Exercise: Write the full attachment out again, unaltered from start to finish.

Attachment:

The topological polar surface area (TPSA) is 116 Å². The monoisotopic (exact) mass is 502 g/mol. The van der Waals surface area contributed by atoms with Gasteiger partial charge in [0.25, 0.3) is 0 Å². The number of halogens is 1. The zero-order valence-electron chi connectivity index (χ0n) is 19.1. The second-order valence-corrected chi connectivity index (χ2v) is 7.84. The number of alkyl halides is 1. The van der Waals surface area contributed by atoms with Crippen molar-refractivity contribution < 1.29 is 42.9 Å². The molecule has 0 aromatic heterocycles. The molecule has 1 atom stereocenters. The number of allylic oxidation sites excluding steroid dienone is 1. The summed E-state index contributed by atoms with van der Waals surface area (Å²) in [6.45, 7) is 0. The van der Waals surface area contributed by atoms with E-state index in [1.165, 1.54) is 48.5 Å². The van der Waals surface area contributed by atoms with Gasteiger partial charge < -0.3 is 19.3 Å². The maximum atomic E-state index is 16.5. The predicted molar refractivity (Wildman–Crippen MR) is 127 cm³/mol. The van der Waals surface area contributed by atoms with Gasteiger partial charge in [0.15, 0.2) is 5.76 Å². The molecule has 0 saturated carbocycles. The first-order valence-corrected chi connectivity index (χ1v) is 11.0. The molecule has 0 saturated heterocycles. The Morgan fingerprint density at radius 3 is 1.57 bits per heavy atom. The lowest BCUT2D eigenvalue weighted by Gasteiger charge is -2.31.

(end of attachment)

The topological polar surface area (TPSA) is 116 Å². The monoisotopic (exact) mass is 502 g/mol. The van der Waals surface area contributed by atoms with Gasteiger partial charge in [0.25, 0.3) is 0 Å². The number of halogens is 1. The zero-order valence-electron chi connectivity index (χ0n) is 19.1. The second-order valence-corrected chi connectivity index (χ2v) is 7.84. The number of alkyl halides is 1. The van der Waals surface area contributed by atoms with Crippen molar-refractivity contribution < 1.29 is 42.9 Å². The molecule has 0 aromatic heterocycles. The molecule has 1 atom stereocenters. The number of allylic oxidation sites excluding steroid dienone is 1. The summed E-state index contributed by atoms with van der Waals surface area (Å²) in [6.45, 7) is 0. The van der Waals surface area contributed by atoms with E-state index in [1.165, 1.54) is 48.5 Å². The van der Waals surface area contributed by atoms with Gasteiger partial charge < -0.3 is 19.3 Å². The maximum atomic E-state index is 16.5. The predicted molar refractivity (Wildman–Crippen MR) is 127 cm³/mol. The van der Waals surface area contributed by atoms with Gasteiger partial charge in [0.15, 0.2) is 5.76 Å². The molecule has 0 saturated carbocycles. The first-order valence-corrected chi connectivity index (χ1v) is 11.0. The molecule has 0 saturated heterocycles. The Morgan fingerprint density at radius 3 is 1.57 bits per heavy atom. The lowest BCUT2D eigenvalue weighted by Gasteiger charge is -2.31.